State Board of Education prohibits hate symbols in Oregon schools
Friday, September 18, 2020
Oregon students have been central to many of the Black Lives Matter protests, and their voices have pushed the state to adopt a new policy against hate symbols in schools. (June file photo by Jake Arnold, OSBA)
A new state rule requires Oregon school districts to create policies by Jan. 1 that prohibit hate symbols in schools.
“This is really coming from students,” said Parkrose School Board Chair Sonja Mckenzie. “We are simply creating this policy to support them so they can go to school in an environment free of bias and fear.”
Mckenzie said she hopes the “All Students Belong” administrative rule adopted Thursday by the State Board of Education starts a conversation that leads into a larger discussion on racial equity. Mckenzie is an OSBA Board member and a director for the Oregon School Board Members of Color Caucus.
The Oregon Department of Education filed a temporary rule with the secretary of state Friday.
“Our students called us out and into action,” Oregon Department of Education Director Colt Gill said in a news release. “The noose, Confederate flag and swastika are being used to bully and harm students and staff, and this is particularly true for students of color. Students must feel like they are safe and belong in their own schools if they are to learn, work and grow to their fullest potential.”
The rule is the first of its kind in the nation, according to a news release from Rep. Cheri Helt, R-Bend. Helt, who is on the education board, said she plans to propose state legislation to ban the symbols.
The rule requires schools to implement policies that prohibit the use of hate symbols, including specifically the ones Gill named, in any school-sponsored activities or on school grounds, except where part of a teaching curriculum.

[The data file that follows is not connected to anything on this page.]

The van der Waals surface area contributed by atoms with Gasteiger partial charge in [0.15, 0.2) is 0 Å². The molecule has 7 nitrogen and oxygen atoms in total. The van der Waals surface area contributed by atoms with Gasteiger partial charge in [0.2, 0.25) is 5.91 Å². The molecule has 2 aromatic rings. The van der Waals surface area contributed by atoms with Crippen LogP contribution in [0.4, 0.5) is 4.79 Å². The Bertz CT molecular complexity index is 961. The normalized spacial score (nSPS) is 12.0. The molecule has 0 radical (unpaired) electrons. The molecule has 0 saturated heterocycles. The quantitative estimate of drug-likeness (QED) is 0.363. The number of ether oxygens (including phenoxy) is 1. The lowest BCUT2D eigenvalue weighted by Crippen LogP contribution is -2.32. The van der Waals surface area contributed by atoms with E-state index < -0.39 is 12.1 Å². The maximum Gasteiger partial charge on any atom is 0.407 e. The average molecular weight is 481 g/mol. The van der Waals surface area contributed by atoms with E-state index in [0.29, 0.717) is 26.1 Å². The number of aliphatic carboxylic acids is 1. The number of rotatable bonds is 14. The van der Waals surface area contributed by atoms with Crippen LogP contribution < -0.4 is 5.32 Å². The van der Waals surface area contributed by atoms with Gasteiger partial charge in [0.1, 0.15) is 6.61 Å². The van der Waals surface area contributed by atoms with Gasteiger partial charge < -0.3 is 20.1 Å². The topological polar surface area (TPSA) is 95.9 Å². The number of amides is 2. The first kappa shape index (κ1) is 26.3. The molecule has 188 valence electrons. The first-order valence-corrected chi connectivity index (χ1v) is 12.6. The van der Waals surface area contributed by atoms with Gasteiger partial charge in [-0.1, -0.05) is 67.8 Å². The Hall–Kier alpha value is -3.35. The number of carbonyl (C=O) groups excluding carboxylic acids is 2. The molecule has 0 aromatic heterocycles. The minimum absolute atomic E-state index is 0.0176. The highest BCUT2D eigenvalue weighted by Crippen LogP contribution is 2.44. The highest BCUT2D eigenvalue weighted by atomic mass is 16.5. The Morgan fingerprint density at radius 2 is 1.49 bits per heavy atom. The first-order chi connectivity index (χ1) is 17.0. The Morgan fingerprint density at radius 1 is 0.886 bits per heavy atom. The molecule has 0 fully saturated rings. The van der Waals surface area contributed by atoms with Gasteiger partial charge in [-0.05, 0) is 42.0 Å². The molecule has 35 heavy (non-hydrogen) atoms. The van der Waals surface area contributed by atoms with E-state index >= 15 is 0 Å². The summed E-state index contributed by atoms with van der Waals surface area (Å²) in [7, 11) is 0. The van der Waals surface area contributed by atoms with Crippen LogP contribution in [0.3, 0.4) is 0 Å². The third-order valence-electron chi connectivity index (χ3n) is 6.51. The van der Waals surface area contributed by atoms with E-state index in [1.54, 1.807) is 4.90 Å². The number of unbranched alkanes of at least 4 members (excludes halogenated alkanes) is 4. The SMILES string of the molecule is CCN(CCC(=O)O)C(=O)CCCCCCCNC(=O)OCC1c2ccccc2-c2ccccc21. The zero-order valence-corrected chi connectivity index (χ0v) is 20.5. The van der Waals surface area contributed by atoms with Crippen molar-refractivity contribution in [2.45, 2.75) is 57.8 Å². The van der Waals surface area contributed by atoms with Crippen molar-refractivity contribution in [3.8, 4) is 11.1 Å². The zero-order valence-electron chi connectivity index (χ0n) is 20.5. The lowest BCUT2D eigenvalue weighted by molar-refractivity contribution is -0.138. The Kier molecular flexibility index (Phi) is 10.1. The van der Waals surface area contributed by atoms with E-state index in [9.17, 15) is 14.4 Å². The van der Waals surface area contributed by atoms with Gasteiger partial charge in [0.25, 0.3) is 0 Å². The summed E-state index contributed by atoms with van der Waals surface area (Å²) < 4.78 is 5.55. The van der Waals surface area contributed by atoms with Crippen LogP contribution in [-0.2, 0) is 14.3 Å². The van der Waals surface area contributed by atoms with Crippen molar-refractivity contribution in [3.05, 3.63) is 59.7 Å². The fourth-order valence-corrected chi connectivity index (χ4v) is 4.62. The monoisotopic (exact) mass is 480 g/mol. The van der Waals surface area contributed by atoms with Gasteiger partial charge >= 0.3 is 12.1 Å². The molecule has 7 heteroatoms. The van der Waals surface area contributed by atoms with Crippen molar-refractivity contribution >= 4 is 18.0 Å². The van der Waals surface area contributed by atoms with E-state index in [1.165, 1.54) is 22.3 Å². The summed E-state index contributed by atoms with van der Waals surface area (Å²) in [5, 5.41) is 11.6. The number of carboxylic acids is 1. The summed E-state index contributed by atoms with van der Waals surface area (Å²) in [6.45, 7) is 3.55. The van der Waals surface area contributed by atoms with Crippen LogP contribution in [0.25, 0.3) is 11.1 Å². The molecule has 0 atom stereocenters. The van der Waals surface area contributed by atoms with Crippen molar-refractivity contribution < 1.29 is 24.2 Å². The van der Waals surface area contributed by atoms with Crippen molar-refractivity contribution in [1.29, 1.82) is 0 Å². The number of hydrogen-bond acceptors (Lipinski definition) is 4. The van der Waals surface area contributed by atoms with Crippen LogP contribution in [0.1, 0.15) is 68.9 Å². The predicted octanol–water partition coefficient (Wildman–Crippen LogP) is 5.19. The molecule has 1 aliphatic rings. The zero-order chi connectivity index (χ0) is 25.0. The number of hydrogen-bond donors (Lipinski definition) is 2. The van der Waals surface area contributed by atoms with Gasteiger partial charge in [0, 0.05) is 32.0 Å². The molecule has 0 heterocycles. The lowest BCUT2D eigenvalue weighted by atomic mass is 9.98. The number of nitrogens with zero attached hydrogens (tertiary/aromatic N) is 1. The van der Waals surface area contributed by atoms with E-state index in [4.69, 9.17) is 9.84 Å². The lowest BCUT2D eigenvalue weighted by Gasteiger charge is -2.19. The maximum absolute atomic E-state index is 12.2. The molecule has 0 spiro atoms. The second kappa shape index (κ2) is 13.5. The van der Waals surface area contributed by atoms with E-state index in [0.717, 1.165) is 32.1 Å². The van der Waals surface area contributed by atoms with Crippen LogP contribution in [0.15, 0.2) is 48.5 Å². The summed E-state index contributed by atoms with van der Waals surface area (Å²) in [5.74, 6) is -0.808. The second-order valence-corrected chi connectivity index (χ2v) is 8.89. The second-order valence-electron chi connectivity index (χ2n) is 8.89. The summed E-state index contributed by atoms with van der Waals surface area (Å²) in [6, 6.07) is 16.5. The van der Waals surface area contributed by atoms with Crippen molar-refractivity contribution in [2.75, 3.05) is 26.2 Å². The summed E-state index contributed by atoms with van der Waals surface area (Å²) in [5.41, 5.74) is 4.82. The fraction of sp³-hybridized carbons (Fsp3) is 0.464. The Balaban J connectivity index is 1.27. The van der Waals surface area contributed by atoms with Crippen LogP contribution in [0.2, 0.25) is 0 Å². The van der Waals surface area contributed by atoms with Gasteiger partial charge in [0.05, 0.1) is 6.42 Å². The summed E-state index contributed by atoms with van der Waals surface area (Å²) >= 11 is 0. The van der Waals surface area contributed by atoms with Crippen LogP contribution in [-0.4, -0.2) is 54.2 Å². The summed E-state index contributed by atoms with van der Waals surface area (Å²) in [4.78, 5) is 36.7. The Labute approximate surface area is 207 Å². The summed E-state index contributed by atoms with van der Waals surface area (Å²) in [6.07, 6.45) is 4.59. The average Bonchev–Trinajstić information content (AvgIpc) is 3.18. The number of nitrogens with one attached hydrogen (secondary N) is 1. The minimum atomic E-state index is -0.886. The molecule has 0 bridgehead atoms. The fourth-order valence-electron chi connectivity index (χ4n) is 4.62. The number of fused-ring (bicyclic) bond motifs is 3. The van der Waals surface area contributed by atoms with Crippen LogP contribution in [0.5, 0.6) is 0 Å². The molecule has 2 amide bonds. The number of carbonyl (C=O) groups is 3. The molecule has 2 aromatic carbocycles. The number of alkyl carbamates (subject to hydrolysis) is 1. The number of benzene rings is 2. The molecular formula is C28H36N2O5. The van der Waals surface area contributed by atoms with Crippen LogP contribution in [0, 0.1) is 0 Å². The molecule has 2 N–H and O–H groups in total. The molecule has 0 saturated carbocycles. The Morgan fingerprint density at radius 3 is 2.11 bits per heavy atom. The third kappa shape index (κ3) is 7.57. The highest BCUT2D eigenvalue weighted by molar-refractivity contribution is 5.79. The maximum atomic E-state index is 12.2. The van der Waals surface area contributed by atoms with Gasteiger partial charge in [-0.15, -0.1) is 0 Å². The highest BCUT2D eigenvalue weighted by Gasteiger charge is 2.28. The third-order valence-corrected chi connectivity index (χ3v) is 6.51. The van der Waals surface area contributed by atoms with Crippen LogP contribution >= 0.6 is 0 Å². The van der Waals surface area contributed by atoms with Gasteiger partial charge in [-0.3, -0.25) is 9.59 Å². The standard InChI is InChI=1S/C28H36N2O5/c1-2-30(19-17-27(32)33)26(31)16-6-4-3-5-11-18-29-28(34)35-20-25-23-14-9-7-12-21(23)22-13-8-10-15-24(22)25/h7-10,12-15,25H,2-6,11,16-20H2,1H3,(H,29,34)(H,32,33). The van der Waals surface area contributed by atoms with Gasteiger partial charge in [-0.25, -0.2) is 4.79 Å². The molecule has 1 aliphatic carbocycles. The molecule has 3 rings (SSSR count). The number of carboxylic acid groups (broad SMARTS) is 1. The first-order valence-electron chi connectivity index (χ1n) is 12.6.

The rule requires school districts to affirm that all students and staff – regardless of race, color, religion, gender identity, sexual orientation, disability or national origin – deserve an environment free of discrimination or harassment.
Schools must also develop procedures for addressing bias incidents and preventing further harm. All persons impacted must be provided with information about the investigation and district actions.
OSBA supports the new rule and is partnering with ODE to implement it, according to OSBA Policy Services Director Spencer Lewis. His department is working on guidance to be released soon.
“We hope that it creates more welcoming schools for all students,” Lewis said.
Athena-Weston School Board Chair Scott Rogers said he is optimistic the new rule will be received positively in his community.
“Symbols of hate have no place in our schools, urban or rural,” said Rogers, OSBA Board secretary-treasurer.
Some Oregon school districts have already passed similar policies.
The Tigard-Tualatin School Board passed a bias incidents and hate speech policy in August. Students pressed for a resolution as the Black Lives Matter protests began, and board member Ben Bowman collaborated with students and the community to craft the policy. Bowman, an ODE operations and policy analyst, worked closely on the state rule.
Tigard-Tualatin Board Chair Maureen Wolf said community engagement for racial equity and anti-bias work can be hard. Parents have been passionate and vocal. By far though, the loudest voices have been those wanting the policy and for the district to do more to support students, Wolf said. The new state policy is important for advancing equity work, she said.
“It’s making a statement: ‘Enough, we’re done,’” said Wolf, OSBA Board president-elect. “Every child has a right to experience their school day free from racist comments, harassment, anything that pulls them out and doesn’t include them.”